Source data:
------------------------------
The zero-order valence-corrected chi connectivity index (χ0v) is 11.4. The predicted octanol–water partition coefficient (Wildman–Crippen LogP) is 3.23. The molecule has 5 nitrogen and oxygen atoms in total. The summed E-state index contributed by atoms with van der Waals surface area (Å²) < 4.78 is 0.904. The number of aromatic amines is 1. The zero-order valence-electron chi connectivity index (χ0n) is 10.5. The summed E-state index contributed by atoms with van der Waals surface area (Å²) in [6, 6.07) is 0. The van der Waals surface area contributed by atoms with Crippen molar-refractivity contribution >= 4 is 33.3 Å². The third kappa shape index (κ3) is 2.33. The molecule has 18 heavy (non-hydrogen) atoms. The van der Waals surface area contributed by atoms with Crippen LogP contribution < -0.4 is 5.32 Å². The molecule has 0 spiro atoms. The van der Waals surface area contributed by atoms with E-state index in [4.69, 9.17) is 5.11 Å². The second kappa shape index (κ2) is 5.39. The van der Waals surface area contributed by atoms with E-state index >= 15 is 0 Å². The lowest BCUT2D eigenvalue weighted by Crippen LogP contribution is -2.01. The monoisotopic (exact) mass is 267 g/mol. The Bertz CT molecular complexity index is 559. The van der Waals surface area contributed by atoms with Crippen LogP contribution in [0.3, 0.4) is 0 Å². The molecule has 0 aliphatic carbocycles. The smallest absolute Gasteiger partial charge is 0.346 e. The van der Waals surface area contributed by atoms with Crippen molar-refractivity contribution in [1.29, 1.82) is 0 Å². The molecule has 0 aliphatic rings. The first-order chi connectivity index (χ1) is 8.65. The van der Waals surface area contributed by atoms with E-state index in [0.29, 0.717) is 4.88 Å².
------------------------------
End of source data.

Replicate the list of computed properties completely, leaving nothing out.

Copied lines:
The zero-order valence-corrected chi connectivity index (χ0v) is 11.4. The predicted octanol–water partition coefficient (Wildman–Crippen LogP) is 3.23. The molecule has 5 nitrogen and oxygen atoms in total. The summed E-state index contributed by atoms with van der Waals surface area (Å²) < 4.78 is 0.904. The number of aromatic amines is 1. The zero-order valence-electron chi connectivity index (χ0n) is 10.5. The summed E-state index contributed by atoms with van der Waals surface area (Å²) in [6, 6.07) is 0. The van der Waals surface area contributed by atoms with Crippen molar-refractivity contribution >= 4 is 33.3 Å². The third kappa shape index (κ3) is 2.33. The molecule has 18 heavy (non-hydrogen) atoms. The van der Waals surface area contributed by atoms with Crippen LogP contribution < -0.4 is 5.32 Å². The molecule has 0 spiro atoms. The van der Waals surface area contributed by atoms with E-state index in [4.69, 9.17) is 5.11 Å². The second kappa shape index (κ2) is 5.39. The van der Waals surface area contributed by atoms with E-state index >= 15 is 0 Å². The lowest BCUT2D eigenvalue weighted by Crippen LogP contribution is -2.01. The monoisotopic (exact) mass is 267 g/mol. The Bertz CT molecular complexity index is 559. The van der Waals surface area contributed by atoms with Crippen LogP contribution in [0.3, 0.4) is 0 Å². The molecule has 0 aliphatic carbocycles. The smallest absolute Gasteiger partial charge is 0.346 e. The van der Waals surface area contributed by atoms with Crippen molar-refractivity contribution in [1.29, 1.82) is 0 Å². The molecule has 0 aliphatic rings. The first-order chi connectivity index (χ1) is 8.65. The van der Waals surface area contributed by atoms with E-state index in [0.29, 0.717) is 4.88 Å².